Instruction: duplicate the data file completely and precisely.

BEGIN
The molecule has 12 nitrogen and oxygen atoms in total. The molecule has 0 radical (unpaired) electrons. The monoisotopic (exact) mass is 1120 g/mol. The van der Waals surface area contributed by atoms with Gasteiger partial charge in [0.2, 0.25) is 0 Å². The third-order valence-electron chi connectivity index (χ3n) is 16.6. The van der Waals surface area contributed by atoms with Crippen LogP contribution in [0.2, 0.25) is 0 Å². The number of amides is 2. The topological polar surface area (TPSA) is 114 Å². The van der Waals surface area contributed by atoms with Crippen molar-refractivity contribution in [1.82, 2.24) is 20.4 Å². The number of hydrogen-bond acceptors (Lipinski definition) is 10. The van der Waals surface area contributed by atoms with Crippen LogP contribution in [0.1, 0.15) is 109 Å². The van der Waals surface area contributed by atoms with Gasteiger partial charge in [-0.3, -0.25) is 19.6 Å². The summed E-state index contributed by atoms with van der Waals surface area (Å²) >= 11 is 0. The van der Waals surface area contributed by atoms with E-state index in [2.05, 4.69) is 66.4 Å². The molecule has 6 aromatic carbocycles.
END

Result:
The molecule has 12 nitrogen and oxygen atoms in total. The molecule has 0 radical (unpaired) electrons. The monoisotopic (exact) mass is 1120 g/mol. The van der Waals surface area contributed by atoms with Gasteiger partial charge in [0.2, 0.25) is 0 Å². The third-order valence-electron chi connectivity index (χ3n) is 16.6. The van der Waals surface area contributed by atoms with Crippen LogP contribution in [0.2, 0.25) is 0 Å². The number of amides is 2. The topological polar surface area (TPSA) is 114 Å². The van der Waals surface area contributed by atoms with Crippen molar-refractivity contribution in [1.82, 2.24) is 20.4 Å². The number of hydrogen-bond acceptors (Lipinski definition) is 10. The van der Waals surface area contributed by atoms with Crippen LogP contribution in [0.1, 0.15) is 109 Å². The van der Waals surface area contributed by atoms with Gasteiger partial charge in [-0.3, -0.25) is 19.6 Å². The summed E-state index contributed by atoms with van der Waals surface area (Å²) >= 11 is 0. The van der Waals surface area contributed by atoms with E-state index in [2.05, 4.69) is 66.4 Å². The molecule has 6 aromatic carbocycles.